• Applying for a loan triggers a hard credit inquiry, which decreases your score by a few points for a short period of time.
  • Your total outstanding debt has increased.

Because your overall credit history has such an impact on your score, lenders will take other factors into account when determining whether your loan application will be approved. For example, they will want to ensure you have a history of managing debt, make payments on time, and have a good credit mix.

What is a personal loan and what are its uses?

A personal loan is a type of financing you can get from a bank, credit union, or online lender. They can be used for just about anything, including paying for:

  • Large purchases
  • A wedding
  • A vacation
  • Medical bills
  • Home improvements
  • Car repairs
  • Emergencies
  • School-related expenses
  • Debt consolidation

These loans are a type of installment loan, meaning you make monthly payments to pay them off over time. They are typically unsecured, meaning you don’t have to provide collateral, and have fixed interest rates. This makes your monthly payment the same, and it’s easier to work into your budget and calculate when the loan will be repaid. Their interest rates can also be lower than other alternatives, like credit cards, though that can depend on your credit score, history, income, and other factors.

Related: Everything You Need to Know About Personal Loans

What credit score is needed for a personal loan?

The credit score you need to be approved for a personal loan varies by lender, but the higher your score, the more likely it is that you’ll be approved and be offered more favorable terms. Most lenders prefer a borrower to have a credit score of 670 and above as this is the best indication that the borrower is creditworthy.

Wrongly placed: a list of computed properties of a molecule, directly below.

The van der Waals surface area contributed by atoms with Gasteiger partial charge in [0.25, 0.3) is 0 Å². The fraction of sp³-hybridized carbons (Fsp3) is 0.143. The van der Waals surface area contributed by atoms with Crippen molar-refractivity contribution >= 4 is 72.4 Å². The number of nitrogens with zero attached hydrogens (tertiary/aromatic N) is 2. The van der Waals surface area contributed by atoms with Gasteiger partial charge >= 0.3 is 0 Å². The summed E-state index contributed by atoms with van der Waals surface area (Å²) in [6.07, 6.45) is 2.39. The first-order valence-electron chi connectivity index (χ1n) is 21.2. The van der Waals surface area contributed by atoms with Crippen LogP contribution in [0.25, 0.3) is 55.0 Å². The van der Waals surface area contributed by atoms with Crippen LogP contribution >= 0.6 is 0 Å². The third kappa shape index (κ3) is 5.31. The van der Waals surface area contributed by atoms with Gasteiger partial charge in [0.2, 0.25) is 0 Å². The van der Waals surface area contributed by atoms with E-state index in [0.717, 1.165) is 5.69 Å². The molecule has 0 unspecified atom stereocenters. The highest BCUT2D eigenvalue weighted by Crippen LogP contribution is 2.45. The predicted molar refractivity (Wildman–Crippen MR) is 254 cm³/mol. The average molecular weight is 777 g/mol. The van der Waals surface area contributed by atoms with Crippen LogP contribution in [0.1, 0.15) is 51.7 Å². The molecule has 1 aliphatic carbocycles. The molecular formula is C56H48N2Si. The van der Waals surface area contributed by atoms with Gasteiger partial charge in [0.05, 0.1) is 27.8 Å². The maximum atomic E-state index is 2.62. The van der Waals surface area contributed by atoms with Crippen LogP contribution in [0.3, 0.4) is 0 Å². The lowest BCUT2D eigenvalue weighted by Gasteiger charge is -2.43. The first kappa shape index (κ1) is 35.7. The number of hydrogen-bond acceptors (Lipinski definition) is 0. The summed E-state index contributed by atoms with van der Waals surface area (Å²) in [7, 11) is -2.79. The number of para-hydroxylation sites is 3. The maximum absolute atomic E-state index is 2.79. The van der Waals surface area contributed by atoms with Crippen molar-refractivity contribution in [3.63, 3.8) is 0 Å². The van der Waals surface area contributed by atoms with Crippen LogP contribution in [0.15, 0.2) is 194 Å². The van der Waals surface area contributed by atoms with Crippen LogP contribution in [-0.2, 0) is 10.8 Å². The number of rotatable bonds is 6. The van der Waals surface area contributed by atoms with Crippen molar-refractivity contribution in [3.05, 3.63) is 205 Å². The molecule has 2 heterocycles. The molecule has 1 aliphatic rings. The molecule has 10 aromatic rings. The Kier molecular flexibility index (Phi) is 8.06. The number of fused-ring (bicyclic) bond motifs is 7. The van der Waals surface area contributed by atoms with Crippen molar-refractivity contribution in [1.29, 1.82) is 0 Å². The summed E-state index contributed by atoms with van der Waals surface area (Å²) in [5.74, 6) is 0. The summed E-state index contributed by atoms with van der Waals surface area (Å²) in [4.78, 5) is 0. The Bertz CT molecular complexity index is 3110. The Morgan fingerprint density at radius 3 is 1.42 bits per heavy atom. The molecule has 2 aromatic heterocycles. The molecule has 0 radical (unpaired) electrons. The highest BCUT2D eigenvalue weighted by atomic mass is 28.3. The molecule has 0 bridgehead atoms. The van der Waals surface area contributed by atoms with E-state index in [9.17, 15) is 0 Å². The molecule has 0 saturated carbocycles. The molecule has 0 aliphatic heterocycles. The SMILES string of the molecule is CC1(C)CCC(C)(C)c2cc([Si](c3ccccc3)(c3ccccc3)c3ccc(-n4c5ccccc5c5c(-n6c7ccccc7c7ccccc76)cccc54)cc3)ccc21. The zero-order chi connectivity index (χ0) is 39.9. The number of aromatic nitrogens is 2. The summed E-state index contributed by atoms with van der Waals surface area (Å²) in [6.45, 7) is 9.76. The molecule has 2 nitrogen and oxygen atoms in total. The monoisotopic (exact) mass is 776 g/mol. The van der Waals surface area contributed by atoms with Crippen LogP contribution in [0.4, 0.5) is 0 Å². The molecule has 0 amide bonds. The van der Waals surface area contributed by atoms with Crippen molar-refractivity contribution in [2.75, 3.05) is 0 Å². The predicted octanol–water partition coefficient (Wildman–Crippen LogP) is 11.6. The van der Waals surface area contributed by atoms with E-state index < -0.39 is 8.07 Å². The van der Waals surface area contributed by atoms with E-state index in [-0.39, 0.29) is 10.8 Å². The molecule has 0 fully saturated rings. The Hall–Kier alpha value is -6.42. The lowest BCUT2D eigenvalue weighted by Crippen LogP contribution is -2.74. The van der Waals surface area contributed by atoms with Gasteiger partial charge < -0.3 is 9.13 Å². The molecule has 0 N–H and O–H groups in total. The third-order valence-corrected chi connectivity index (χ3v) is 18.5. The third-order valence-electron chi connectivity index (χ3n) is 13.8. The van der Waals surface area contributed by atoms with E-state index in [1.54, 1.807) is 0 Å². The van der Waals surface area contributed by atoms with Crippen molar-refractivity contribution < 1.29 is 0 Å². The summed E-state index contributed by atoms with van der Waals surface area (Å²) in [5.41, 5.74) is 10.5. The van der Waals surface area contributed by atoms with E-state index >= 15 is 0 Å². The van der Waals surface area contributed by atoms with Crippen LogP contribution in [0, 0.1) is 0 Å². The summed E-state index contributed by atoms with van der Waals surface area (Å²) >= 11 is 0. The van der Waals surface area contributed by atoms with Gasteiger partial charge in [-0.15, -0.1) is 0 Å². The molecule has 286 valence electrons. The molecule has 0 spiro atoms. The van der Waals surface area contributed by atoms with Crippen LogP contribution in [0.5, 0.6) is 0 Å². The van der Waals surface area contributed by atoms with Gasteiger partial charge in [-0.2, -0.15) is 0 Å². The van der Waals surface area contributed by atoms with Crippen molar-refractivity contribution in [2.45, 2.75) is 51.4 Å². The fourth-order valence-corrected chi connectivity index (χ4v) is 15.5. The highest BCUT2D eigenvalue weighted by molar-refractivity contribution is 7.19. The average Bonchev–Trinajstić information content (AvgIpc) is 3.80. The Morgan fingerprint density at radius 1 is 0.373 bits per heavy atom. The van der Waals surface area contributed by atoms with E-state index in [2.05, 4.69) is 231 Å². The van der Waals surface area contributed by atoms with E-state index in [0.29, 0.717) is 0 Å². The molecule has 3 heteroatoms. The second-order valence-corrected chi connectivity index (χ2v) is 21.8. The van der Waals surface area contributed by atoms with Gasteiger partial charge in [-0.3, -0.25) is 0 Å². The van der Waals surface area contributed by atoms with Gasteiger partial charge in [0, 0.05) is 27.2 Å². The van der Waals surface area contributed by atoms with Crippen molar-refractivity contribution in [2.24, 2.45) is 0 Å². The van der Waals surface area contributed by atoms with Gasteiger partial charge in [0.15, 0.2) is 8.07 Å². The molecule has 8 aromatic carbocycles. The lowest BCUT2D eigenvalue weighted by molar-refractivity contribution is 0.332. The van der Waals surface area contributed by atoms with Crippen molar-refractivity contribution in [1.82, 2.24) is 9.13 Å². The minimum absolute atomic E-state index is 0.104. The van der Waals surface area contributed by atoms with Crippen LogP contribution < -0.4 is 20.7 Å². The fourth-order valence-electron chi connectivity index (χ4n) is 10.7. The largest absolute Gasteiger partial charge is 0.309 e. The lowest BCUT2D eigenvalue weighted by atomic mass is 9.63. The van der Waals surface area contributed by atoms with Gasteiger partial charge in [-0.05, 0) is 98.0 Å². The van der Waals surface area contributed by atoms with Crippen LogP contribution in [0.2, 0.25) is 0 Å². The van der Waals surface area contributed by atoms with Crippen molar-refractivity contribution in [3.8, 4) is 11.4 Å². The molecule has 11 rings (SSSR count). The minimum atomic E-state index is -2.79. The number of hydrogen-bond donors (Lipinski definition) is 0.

However, you may find lenders, especially online lenders, that will accept scores as low as 600, or even down to 580. However, borrowers with these scores may not have as good terms, and interest rates may be high.

Related: Credit Score Required for a Personal Loan

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How to improve your credit score through a personal loan

Depending on your situation, taking out a personal loan can improve your credit score. Primarily, making your payments on time each month will boost your payment history. If you take out a loan to consolidate your credit card or other debt, you will be lowering your credit utilization which can improve your score.

If you don’t have any other credit, a personal loan can help you build your credit profile and lengthen your credit history. Additionally, adding a personal loan to your credit mix can show you’re able to handle a variety of credit products.

The most important things about using a personal loan to build credit are:

  • Make your payments on time each month.
  • Only take out a personal loan if you need it, and only borrow the amount you need.
  • Compare lenders to find the best interest rates, terms, and features, and get prequalified where you can.
  • Create a budget to ensure you can repay the loan.

Related: How Personal Loans Can Improve Credit

How personal loans affect your credit score

Applying for and taking out a personal loan can both decrease or improve your credit score, depending on how well you manage the loan. It’s inevitable that the hard credit inquiry when you apply will lower your score by a few points for a short period of time and will remain on your credit history for two years. However, if you make your payments on time each month and pay off the loan over time, you may see your score improve.

On the other hand, if you make late payments or miss payments, your score will be negatively affected. If you default on the loan and it’s sent to collections, or you have to file for bankruptcy, your score will be seriously impacted and may drop by dozens or even hundreds of points. That’s why it’s important to only take out a loan if you know you can afford it, and only borrow what you need.


When you first apply for a personal loan, it triggers a hard credit inquiry that will decrease your score by a few points for a short period of time, typically a few months. While it will remain on your credit report for two years, your score will quickly rebound. The only other reason a personal loan will hurt your credit score is if you make late or miss payments.

If you manage your personal loan responsibly, it should not affect your ability to take out a mortgage. However, if you have multiple personal loans, aren’t making payments on time, or you have too much other debt, your mortgage may be denied.